Beaver style baits have become very popular among bass fishermen.

There are multiple campgrounds and resort areas around the lake. There is campground called Chautauqua Heights that is on the Northeast side of the lake near Dewittville. They offer camp site for the entire year to just one night. The sites include tent sites, electric sites, and sites for RV’s. Chautuaqua Heights also offers multiple levels of cabin rental, from rustic to luxury. Some of the other features include well maintained bathhouse, basketball court, mini golf course, horseshoe pits, jungle gym, swimming pool, and game room. There is also a camp store. Another campground is called Camp Chautauqua. It is located on the Northwest side of the lake near Mayville. There facilities are very similar to Chautauqua Heights. Another area you can stay are the Irwin Bay cabins which are also near Mayville.

To my knowledged there are 5 public boat launchs on Chautauqua Lake. The most used boat launch is in Long Point State Park. There is a beautiful marina and boat launch that is well maintained with plenty of room for boaters to park there vehicles and boats. Another launch is located in the town of Mayville. This is a much smaller launch but typically is not as busy. It is perfect if you are staying in the Mayville area. In the middle of the lake on the West side is Pendergaust Point. This is a very nice boat launch that is maintained by the state. There is also a boat launch in Bemus Point and one where the creek enters the lake in the South. There are multiple marinas throughout the lake that have there own private boat launchs as well.

There are plenty of things to do near Chautauqua for the entire family. The famous city of Bemus Point is a festive town that always has something going on. From festivals to classic cars shows it leaves something for everyone. You can find some great restuarants around the entire lake as well. The Erie wine trail makes its way through Chautuaqua as well. Add those to all the activities on the water and in the campground, and you have a great vacation destination.

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Oil City Open Tournament

This past weekend my dad and I fished an open tournament on the Allegheny River in Oil City. Even though I consider myself a weak river angler I decided to fish this tournament for a couple of reasons. First, it is for a good cause. It benefits the police in our area. Second, the fishing in the northern Allegheny River is amazing during the fall and for the better part of the year. Third, it gave dad and I another day on the water together before winter set in.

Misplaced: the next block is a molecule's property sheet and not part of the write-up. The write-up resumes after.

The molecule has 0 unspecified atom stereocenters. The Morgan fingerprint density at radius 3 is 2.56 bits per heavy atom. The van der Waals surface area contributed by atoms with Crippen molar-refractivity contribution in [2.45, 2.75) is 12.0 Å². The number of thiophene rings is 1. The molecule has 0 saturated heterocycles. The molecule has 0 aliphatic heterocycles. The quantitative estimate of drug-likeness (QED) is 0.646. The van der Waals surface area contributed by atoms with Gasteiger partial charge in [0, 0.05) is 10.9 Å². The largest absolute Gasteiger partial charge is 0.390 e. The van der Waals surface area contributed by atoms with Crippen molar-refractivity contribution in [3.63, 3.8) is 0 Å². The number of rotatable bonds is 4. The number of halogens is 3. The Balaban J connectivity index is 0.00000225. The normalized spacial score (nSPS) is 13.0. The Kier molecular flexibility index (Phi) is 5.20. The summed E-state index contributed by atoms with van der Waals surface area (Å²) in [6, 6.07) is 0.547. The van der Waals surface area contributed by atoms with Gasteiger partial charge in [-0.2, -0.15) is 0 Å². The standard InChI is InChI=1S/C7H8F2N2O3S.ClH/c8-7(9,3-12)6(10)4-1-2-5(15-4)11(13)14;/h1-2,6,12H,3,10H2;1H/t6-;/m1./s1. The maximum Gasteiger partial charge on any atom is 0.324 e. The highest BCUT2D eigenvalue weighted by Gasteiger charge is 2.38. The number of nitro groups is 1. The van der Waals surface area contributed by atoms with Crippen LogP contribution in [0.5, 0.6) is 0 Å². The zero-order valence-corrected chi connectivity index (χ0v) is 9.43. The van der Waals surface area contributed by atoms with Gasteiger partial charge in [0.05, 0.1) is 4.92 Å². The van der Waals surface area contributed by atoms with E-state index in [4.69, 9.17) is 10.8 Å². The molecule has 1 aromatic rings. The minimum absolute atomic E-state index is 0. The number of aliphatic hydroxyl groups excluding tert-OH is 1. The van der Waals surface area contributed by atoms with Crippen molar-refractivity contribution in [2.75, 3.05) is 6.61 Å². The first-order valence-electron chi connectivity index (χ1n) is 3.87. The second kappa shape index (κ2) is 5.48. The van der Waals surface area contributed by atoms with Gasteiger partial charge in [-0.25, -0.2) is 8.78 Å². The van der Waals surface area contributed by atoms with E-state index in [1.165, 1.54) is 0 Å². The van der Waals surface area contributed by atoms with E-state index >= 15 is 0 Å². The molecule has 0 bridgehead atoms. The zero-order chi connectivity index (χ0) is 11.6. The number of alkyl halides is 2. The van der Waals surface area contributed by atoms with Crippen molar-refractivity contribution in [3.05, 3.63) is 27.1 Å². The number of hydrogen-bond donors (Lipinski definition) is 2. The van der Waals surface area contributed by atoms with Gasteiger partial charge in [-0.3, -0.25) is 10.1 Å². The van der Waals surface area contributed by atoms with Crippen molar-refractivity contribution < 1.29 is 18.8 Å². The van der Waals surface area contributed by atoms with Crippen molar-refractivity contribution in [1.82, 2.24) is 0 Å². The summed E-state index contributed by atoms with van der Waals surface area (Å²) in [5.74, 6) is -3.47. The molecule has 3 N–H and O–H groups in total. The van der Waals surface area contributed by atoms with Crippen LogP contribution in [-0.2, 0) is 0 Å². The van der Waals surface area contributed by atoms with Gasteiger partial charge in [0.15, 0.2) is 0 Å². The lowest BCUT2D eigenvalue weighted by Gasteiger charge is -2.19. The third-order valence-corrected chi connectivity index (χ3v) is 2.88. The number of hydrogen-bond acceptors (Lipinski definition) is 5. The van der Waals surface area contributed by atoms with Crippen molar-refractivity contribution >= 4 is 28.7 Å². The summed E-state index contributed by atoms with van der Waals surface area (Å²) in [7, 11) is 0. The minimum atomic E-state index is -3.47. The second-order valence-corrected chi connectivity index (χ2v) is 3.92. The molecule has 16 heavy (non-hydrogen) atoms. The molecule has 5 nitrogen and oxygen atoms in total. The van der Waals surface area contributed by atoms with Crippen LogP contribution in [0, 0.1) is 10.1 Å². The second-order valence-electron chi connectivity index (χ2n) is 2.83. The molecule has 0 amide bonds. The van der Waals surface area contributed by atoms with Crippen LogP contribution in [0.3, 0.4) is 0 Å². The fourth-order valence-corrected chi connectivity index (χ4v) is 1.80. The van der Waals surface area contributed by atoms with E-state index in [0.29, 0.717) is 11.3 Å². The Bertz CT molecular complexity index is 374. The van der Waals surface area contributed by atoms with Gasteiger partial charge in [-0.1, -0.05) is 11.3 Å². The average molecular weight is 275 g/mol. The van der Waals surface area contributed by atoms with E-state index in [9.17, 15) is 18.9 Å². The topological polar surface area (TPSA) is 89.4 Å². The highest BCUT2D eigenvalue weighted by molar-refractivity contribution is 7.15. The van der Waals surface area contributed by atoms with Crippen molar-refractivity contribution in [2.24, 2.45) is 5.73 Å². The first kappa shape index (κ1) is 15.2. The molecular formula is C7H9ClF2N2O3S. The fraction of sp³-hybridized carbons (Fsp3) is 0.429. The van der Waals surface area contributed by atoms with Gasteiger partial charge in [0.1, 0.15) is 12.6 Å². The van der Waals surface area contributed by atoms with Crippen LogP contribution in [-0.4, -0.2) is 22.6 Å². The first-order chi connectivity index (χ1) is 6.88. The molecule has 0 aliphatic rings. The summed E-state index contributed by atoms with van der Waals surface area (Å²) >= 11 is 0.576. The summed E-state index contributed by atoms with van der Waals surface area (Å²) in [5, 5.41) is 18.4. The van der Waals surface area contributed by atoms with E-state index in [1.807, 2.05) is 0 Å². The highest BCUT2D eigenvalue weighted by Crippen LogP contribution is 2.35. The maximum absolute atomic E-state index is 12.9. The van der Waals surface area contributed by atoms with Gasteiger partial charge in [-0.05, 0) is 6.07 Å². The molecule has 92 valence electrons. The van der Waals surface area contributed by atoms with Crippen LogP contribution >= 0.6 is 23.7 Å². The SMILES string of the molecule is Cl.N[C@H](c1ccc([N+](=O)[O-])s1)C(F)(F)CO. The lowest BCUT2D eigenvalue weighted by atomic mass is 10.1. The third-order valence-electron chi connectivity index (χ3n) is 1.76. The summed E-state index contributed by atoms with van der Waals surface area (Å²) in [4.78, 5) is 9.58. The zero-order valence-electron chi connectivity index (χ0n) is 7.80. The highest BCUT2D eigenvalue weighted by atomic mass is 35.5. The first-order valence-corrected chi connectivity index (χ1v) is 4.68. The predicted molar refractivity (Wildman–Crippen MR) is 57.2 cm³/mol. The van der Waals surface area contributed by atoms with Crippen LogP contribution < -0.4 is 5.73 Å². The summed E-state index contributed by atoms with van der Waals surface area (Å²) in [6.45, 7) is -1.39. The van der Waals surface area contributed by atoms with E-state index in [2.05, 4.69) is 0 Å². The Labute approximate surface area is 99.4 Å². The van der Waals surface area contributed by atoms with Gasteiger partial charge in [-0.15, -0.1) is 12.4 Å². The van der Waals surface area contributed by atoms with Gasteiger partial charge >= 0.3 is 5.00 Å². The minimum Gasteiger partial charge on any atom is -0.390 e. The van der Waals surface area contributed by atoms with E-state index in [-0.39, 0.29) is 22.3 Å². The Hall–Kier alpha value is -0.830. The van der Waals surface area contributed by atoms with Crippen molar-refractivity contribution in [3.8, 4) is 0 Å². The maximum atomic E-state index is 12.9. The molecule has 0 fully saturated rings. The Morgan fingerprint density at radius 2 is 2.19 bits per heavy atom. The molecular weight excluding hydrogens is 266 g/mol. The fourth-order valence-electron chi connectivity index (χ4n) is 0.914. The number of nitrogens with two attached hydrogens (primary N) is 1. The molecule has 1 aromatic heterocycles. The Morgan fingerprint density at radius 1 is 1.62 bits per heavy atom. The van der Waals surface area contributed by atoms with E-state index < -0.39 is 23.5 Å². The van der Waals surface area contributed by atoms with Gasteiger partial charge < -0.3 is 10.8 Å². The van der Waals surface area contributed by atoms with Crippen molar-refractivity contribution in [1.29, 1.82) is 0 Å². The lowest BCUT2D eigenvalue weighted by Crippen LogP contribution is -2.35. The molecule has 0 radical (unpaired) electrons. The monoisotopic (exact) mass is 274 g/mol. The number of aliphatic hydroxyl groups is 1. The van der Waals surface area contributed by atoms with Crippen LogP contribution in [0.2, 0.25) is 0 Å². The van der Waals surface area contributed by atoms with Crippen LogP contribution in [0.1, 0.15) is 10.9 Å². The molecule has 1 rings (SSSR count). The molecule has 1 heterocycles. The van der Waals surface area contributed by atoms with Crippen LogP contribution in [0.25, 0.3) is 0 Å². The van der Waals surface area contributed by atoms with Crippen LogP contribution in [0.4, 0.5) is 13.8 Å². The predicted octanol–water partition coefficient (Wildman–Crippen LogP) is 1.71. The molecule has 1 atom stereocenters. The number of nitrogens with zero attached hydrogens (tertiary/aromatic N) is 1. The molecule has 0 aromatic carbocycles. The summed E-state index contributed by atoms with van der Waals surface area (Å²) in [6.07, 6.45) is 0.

There are a few things that you should know about the pool. First, it is very short as far as where a regular prop motor can run. Another thing is there is deep water, up to 20+ feet in the pool. Last is that the fish tend to winter in the pool since it is so deep. This being said we thought we were in for a big day of fishing.

The morning started fast and furious. On my first two cast I caught a 14″ dink and our first keeper. The action never really stopped. All day long we got bit and caught 14-14 7/8″ smallmouth bass. Dad even caught a walleye and a musky. There were over 30 boats in the tournament. Probably 15 jet boats that left the pool and another 15 that stayed in the pool. Most guys caught alot of short fish, but couldn’t get the right keepers. Everyone caught fish on a few lures. Tubes, beavers, and drop shot rigs. Through the day I had over 50 hits, most of which dropped the lure before I could stick them. Still between dad and I boated near 30 smallmouth and 2 keepers over 15″.

I can’t wait to head back for some great fishing and some of the most beautiful scenary that our state has to offer.

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Lindy Rigging for Walleyes

With walleye season opening in Pennsylvanian this weekend we thought we would share a video we found on fine tunning your Lindy Rig.

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How to Rig Soft Plastic Swimbaits

By Craig Toerien

Before I go any further I would like to let you know that 4″ and 5″ Hollow Swimbaits have caught quality Blue Fish, Redfish, Sea Trout, Striped Bass, Walleye, Lake Trout, Musky, Pike, Pickerel, Smallmouth, Largemouth and Kentucky aka Spotted Bass.

The word swimbait conjures up images of giant hunks of wood or hard plastic shaped like a trout and armed with multiple sets of treble hooks. They look cool, often weigh a ton and cost a small fortune. Those big intimidating ones are a category unto themselves however there are several others all of which have different capabilities and applications. There have been many innovations since the early 1990′s with an explosion of natural looking, ultra realistic hard and soft models swimbaits to choose from.